Sophie Carter-Kahn writes,
‘There may well be someone inside Annie “waiting to get out”, but it’s not a thin girl in activewear.’
I loved watching Annie, where over the course of the series, she becomes increasingly confident, outspoken and more comfortable in her own skin.
Shrill is currently showing in Australia on SBS On Demand.
I Feel Pretty
Renee, played by Amy Schumer, works in media and fashion and feels ashamed of her size in such a patriarchal, body-image imposed work and life environment.
During a spin class, Renee bumps her head and wakes up believing that she is size zero – this results in her feeling super confident.
This movie didn’t get the best reviews but I laughed out loud a few times and could certainly identify with many of the body-shaming themes and its key message, which is ultimately about body-positivity.
I Feel Pretty is available in Australia on Foxtel, Google Play and Apple TV.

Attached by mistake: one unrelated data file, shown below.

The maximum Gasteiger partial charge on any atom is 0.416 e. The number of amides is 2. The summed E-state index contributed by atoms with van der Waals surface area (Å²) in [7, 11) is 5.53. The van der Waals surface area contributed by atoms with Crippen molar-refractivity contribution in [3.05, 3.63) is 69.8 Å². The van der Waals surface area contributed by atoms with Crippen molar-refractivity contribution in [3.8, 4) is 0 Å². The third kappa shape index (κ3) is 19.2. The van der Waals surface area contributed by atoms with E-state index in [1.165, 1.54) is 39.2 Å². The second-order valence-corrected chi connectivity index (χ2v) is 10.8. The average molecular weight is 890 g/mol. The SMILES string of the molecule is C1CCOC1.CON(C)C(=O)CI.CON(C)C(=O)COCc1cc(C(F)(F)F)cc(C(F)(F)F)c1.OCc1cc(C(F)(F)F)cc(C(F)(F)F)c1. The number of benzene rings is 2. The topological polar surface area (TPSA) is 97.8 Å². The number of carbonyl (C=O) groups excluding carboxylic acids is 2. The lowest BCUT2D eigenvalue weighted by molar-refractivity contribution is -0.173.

Dumplin is a heart-warming musical about a rebellious teenager, beauty pageants and a ‘beauty queen’ mother (Jennifer Aniston) who grapples to accept her daughter’s weight.
I loved the Dolly Parton quotes and soundtrack which serves the purpose of encouraging self-love in a world where living in a fat body is often seen as a personal failure and a crime.
Dumplin is available to view on Netflix.
Orange Is the New Black
OITNB is set in a low-security women’s prison. The cast is diverse and made up of women who are different shapes, sizes, colours, races, ages and sexual orientations. The focus has little to do with any of these things, it’s on their stories!
“It’s ground-breaking. It’s spirit-lifting. It’s fist-pumping… for once we have a show in which the cast isn’t what you’d call the Hollywood standard. It is body diverse and for that reason, absolutely gorgeous.”